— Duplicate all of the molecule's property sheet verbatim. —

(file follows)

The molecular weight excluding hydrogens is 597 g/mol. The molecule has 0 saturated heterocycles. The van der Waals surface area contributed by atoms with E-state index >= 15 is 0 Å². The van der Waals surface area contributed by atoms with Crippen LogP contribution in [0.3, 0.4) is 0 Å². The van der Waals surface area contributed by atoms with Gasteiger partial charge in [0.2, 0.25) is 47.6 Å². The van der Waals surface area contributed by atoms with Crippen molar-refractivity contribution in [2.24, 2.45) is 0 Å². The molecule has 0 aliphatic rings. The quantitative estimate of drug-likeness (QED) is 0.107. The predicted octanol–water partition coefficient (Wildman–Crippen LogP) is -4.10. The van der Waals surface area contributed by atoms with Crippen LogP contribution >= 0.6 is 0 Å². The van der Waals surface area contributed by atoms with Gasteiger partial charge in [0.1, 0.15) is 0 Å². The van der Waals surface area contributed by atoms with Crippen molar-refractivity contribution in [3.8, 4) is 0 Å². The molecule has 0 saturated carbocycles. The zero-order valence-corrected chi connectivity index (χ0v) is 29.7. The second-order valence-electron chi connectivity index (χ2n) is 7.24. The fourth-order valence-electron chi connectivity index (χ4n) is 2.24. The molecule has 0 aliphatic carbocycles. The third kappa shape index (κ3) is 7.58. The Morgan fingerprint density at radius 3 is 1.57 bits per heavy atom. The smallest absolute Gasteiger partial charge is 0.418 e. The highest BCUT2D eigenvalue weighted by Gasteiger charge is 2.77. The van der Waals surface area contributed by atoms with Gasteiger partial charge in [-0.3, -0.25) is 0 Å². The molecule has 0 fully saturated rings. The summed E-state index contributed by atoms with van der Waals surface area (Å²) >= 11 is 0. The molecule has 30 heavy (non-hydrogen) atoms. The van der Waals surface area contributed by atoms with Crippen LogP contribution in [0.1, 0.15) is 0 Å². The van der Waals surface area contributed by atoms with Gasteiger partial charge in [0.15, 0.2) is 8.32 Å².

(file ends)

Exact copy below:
The molecular weight excluding hydrogens is 597 g/mol. The molecule has 0 saturated heterocycles. The van der Waals surface area contributed by atoms with E-state index >= 15 is 0 Å². The van der Waals surface area contributed by atoms with Crippen LogP contribution in [0.3, 0.4) is 0 Å². The van der Waals surface area contributed by atoms with Gasteiger partial charge in [0.2, 0.25) is 47.6 Å². The van der Waals surface area contributed by atoms with Crippen molar-refractivity contribution in [2.24, 2.45) is 0 Å². The molecule has 0 aliphatic rings. The quantitative estimate of drug-likeness (QED) is 0.107. The predicted octanol–water partition coefficient (Wildman–Crippen LogP) is -4.10. The van der Waals surface area contributed by atoms with Crippen LogP contribution >= 0.6 is 0 Å². The van der Waals surface area contributed by atoms with Gasteiger partial charge in [0.1, 0.15) is 0 Å². The van der Waals surface area contributed by atoms with Crippen molar-refractivity contribution in [3.8, 4) is 0 Å². The molecule has 0 saturated carbocycles. The zero-order valence-corrected chi connectivity index (χ0v) is 29.7. The second-order valence-electron chi connectivity index (χ2n) is 7.24. The fourth-order valence-electron chi connectivity index (χ4n) is 2.24. The molecule has 0 aliphatic carbocycles. The third kappa shape index (κ3) is 7.58. The Morgan fingerprint density at radius 3 is 1.57 bits per heavy atom. The smallest absolute Gasteiger partial charge is 0.418 e. The highest BCUT2D eigenvalue weighted by Gasteiger charge is 2.77. The van der Waals surface area contributed by atoms with Gasteiger partial charge in [-0.3, -0.25) is 0 Å². The molecule has 0 fully saturated rings. The summed E-state index contributed by atoms with van der Waals surface area (Å²) >= 11 is 0. The molecule has 30 heavy (non-hydrogen) atoms. The van der Waals surface area contributed by atoms with Crippen LogP contribution in [0.1, 0.15) is 0 Å². The van der Waals surface area contributed by atoms with Gasteiger partial charge in [0.15, 0.2) is 8.32 Å².